(This is the full length of the post I’d originally had scheduled for May.)

I’ve long been a name nerd, but before the advent of the Internet, I was pretty limited in the places I could find interesting, unique, lesser-used names. I also wasn’t helped by how my family’s encyclopedia were from 1965 and extremely out of date. Even the “updated” yearbooks we had with that set only went up to the very early Seventies. And factor in how I was the classic kid who read too much and understood too little.

Case in point: Since I’d read a lot about the Romanovs and the closely-related other Russian royals and nobility, I knew that many of them went by Western versions of their names. Thus, it followed that I believed it would be perfectly normal and historically and culturally accurate for some non-royal Russians to also prefer the Western versions of their own names. As such a passionate Russophile, I’m rather shocked it took me till last year to finally realize how silly that was. Even an upper-middle-class Russian who was fairly Westernized would still have had a normal Russian name, unless there were some extraordinary, compelling reason to use a foreign version of his or her name.

At first it was difficult, after my find/changes, to get used to seeing and thinking of my offending characters as Lyubov (Lyuba), Katariina (Katrin), Pyotr, and Eliisabet, instead of Amy, Catherine, Peter, and Elizabeth. Even Lyuba’s lovely aunt Margaret finally had her name changed to Margarita. In my earliest period of working on the book, in fact, I was even worse. Nikolas was called Nicholas (changed to Nickolas during the transitional period of writing supplemental stories in a notebook), Nikolay was Nikolai, Tatyana was Tatiana, Alya (Aleksandra) was Al, and Ivan’s mother (who becomes the mother-in-law from Hell in the sequel) was Anne.

Now I can’t think of them as anything but. The only characters who got to keep their non-Russian names were Nikolas and Lyuba’s cousin Ginny. Now it’s explained that Nikolas, a head in the clouds intellectual who prefers reading philosophy books to social events and sporting, has been going by the Greek form of his real name Nikolay since he was 12 years old and fell in love with the ancient Greek philosophers. (Yes, I know the real Greek form is actually Nikolaos, but even Nikolas isn’t that out of touch with reality!) And his nickname went from Nicky to Kolya. For Ginny, whose real name has always been Mikhail, it was explained that it was his childish mispronunciation of his parents’ baby nickname for him, Genie.

Other characters who changed their names were Malchen (Amalia) von Hinderburg, Julie Spirnak (now Laska), and Elizabeth Roblenska. The fourth-oldest Roblensky sibling is still called Elizabeth, and has been since she came to America in 1945, but in the scenes set in Europe during the war, I’m slowly changing her name to the real Polish form, Elzbieta. She’ll definitely be called Elzbieta and only Elzbieta during the book I’m going to write about her experiences during the war in Poland, Denmark, and Sweden, Righteous Unorthodoxy.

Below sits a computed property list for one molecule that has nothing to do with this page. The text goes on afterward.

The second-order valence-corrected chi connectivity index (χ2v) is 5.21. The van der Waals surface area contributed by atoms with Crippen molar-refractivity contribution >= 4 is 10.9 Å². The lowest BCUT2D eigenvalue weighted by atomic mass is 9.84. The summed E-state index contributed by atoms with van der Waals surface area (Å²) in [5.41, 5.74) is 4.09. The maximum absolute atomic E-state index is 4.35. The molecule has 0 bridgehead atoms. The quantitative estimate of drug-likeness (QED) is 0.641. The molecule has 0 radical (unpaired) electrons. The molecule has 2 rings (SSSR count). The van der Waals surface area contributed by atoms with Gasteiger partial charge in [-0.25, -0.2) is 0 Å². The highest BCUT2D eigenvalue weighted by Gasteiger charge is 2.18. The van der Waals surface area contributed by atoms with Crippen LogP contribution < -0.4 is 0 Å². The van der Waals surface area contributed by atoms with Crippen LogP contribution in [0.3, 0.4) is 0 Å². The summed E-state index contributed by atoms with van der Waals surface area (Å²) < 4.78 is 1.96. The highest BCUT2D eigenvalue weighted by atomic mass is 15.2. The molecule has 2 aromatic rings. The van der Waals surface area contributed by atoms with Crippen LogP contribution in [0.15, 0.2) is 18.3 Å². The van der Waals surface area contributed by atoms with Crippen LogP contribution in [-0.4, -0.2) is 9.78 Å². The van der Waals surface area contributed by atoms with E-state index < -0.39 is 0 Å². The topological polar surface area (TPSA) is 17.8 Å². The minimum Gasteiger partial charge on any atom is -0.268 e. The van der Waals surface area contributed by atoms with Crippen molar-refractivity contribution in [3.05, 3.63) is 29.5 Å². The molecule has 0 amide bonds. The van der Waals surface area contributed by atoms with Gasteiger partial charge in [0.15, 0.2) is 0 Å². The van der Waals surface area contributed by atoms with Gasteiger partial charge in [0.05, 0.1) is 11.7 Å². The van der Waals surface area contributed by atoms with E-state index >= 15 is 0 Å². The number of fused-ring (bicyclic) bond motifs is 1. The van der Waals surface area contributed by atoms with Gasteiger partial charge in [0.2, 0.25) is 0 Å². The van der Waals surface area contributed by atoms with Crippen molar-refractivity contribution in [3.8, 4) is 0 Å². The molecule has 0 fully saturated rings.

Malchen was originally called Honey, and her and Lazarus’s surname was Gray. Um, what? At least their friends the Brandts have the excuse of changing their surname to Small temporarily to avoid anti-German sentiments in their new country during wartime! And as I discovered while going through the miraculously resurrected file of the first part of the discontinued first draft of Adicia’s story, my sweet little Julie was originally called Karin. I didn’t even remember her having a name, or if I’d planned to use her after her initial, typically over the top, Grimm’s fairytale on acid-like scene. When I was renaming her and getting plans in my head to make her into an important secondary character, the name Julie just came to me. Names usually don’t just pop into my head and seem that perfect.

And in my future third Russian novel and the as-yet-mostly-unplotted fourth volume, the names of some of Tatyana and Nikolay’s children will have to change. Back in ’93, I wrote some scene set in 1991, of a very elderly Lyuba and Ivan coming back home and seeing a young couple who remind them of themselves during the Civil War. It’s mentioned that Tatyana and Nikolay have 7 kids, Yelena, Vera, Shura, Vova, Valya, Iosif, and Nadezhda.

Now I can’t use Yelena, Vera, and Nadezhda, since those are two of Lyuba’s dear stepsisters and her dear stepcousin. Their family also has a dear friend who lives in Toronto named Lena. I don’t like duplicating names within the same family. Way too confusing. I of course wrote that long before those characters were a gleam in my eye. But it’s a lovely tribute to older/deceased relatives to use the names Shura, Vova, and Iosif. Tatyana’s biological paternal grandma is named Aleksandriya and called Shura, Lyuba’s maternal grandfather was Iosif, and Nikolay’s paternal grandfather was Vladimir (Vova).

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